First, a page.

Jeremy Hobson: Now to news from the Consumer Electronics Show in Las Vegas. Samsung and LG Electronics have gone organic. They unveiled a 55 inch TV that uses organic light-emitting diodes. Kinda cool -- but so far, doesn't seem like any earth-shattering ideas have come out of the Consumer Electronics Show so far.
John Moe, who hosts the Marketplace Tech Report, has been reporting from CES and he joins us now from Las Vegas. Good morning, John.
John Moe: Good morning.
Hobson: So John, we've been waiting a couple of days now for some huge product to come out and really blow our minds. You haven't called me to tell me that that has happened. What gives?
Moe: Yeah, this year seems to be more about tweaks to existing technology. You have Samsung and LG showing off motion controls for a TV -- which is really cool, but it's not that different from Microsoft Kinect. Now Microsoft announced motion controls for watching Sesame Street, but it's not really a bombshell. There's no real bombshell, amazing new inventions here.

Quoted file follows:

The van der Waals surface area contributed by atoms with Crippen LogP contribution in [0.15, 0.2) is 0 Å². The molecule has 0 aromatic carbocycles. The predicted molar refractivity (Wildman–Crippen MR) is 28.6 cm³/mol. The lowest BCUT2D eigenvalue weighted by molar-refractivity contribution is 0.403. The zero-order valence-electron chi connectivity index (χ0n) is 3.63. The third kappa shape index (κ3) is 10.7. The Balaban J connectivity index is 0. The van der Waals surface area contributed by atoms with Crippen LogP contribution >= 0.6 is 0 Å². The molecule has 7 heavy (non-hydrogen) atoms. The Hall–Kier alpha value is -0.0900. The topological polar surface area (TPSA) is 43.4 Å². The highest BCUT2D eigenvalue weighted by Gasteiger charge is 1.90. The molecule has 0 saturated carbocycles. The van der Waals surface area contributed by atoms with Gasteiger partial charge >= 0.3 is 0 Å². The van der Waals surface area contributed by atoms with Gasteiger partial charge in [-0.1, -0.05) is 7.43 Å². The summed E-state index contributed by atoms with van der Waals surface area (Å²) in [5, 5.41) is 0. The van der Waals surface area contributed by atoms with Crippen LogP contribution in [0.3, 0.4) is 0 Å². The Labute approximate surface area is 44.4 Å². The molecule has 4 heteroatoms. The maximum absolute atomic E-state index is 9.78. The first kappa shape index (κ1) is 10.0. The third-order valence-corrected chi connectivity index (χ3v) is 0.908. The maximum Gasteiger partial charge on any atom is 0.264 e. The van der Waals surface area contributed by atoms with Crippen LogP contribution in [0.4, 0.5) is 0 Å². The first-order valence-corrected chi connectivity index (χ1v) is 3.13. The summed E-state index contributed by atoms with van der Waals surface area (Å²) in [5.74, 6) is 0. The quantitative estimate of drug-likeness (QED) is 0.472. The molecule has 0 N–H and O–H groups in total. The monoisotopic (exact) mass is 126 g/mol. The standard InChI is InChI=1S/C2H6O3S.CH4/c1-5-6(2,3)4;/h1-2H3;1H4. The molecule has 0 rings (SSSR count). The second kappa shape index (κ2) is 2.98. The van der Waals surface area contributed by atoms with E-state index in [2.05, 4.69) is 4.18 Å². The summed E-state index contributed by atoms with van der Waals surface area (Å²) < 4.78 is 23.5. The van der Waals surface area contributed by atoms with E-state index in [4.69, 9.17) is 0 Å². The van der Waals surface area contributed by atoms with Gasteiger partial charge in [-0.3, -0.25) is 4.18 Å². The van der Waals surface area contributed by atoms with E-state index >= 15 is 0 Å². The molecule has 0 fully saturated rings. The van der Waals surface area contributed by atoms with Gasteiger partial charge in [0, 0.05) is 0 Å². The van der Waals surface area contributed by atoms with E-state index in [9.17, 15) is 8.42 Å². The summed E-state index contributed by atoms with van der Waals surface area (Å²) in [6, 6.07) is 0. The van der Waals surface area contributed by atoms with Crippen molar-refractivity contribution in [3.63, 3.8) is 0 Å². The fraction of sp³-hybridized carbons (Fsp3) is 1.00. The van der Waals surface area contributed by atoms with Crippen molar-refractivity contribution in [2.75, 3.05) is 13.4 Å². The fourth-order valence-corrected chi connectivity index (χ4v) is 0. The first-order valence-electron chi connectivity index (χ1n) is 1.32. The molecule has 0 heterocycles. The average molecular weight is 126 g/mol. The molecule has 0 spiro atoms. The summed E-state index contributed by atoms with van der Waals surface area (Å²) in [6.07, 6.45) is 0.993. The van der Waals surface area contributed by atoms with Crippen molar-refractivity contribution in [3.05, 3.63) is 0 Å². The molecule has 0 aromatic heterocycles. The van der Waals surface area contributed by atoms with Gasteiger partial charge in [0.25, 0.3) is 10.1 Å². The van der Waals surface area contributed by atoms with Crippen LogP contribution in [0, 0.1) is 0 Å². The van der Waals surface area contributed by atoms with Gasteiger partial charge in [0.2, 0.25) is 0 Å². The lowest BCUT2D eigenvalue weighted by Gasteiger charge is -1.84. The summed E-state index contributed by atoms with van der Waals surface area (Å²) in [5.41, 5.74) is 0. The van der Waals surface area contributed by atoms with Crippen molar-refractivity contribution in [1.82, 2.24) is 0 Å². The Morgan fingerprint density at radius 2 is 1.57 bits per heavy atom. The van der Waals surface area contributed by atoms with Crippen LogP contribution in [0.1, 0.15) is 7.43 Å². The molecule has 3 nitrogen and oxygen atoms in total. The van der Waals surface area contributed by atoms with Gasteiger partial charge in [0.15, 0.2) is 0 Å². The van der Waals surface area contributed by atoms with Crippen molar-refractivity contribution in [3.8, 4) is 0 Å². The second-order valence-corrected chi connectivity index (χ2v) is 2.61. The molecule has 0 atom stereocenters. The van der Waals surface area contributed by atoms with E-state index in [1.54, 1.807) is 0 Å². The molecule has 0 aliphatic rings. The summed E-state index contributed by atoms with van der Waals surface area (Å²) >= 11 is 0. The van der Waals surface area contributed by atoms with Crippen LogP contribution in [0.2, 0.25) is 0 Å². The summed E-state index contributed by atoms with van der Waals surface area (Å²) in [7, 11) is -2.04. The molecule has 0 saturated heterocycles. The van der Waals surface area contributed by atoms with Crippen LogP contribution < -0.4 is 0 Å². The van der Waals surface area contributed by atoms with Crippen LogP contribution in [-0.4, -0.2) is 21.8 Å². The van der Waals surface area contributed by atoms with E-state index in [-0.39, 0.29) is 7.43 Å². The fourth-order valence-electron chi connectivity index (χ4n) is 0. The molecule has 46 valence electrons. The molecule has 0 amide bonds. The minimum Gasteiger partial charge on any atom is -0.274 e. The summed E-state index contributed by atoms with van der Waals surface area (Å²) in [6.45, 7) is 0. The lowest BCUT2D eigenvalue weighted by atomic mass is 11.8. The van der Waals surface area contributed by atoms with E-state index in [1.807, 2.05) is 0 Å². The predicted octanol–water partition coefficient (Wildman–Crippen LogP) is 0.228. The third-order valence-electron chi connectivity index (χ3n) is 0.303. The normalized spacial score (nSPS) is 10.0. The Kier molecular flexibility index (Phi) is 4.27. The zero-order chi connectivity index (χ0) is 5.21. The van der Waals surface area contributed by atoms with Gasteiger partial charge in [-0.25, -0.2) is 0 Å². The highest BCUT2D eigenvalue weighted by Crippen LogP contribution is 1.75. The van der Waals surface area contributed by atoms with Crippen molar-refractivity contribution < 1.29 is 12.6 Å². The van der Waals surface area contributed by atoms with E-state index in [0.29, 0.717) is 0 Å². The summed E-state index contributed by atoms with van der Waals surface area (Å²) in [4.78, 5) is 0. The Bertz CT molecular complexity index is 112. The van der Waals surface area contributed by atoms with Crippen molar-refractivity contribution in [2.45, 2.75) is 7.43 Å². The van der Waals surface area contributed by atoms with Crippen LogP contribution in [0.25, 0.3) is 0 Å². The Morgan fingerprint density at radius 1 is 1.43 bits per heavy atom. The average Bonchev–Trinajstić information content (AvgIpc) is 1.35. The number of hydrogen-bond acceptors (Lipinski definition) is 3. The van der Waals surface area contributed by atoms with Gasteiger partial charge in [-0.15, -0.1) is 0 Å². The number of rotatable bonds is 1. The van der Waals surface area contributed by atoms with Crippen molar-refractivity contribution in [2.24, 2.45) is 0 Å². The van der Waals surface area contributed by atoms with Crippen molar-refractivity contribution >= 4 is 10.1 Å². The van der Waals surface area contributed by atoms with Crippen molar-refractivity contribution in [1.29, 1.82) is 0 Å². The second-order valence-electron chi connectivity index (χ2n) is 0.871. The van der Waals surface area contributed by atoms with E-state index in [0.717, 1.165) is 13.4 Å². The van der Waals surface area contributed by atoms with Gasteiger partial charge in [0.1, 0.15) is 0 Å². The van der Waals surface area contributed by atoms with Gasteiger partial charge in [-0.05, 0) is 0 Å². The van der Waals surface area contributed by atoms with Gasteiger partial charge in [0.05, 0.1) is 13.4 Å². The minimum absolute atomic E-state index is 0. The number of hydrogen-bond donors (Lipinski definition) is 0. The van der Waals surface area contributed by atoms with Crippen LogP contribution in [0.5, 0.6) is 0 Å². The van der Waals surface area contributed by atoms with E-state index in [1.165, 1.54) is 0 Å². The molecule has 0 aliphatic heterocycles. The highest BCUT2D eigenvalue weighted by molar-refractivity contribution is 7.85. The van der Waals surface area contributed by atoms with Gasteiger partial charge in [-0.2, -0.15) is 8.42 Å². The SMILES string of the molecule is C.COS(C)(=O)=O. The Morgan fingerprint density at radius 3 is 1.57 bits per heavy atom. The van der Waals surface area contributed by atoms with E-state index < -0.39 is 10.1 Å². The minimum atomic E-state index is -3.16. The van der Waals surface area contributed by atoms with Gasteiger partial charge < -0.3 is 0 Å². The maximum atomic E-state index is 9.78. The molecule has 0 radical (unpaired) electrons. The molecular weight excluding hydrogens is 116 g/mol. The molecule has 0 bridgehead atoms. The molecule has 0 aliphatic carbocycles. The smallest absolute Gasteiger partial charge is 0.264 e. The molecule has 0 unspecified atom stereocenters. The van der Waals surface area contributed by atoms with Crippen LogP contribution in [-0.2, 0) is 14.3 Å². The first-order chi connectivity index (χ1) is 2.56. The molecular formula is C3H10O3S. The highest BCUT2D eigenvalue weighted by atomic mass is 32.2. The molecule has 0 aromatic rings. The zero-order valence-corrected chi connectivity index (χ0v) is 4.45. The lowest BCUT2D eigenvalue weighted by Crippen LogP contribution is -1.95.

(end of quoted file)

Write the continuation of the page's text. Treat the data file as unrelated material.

Hobson: But is there precedent for that? Should there have been a bombshell?
Moe: Yeah. I mean, this year, we're seeing cool stuff but nothing really compares to like 1970, the VCR comes out; 1981 the compact disc; 1996 the DVD; 1998 HD TV. This year, it's just more about adjustments to things we already have.
Hobson: All right, well John, I just want to finally ask you: what have you seen that you know will not be a hit this year?
Moe: Well, I saw this stick. It's a metal rod that you're supposed to put a camera on the end of and then you hit the timer and take a picture of yourself. It was described this way.
Worker: It's like you have a telescopic arm that goes all the way up to three feet.
No more asking strangers to take your picture now that you have a metal stick.
Hobson:Very useful. John Moe, host of the Marketplace Tech Report. John, thanks so much.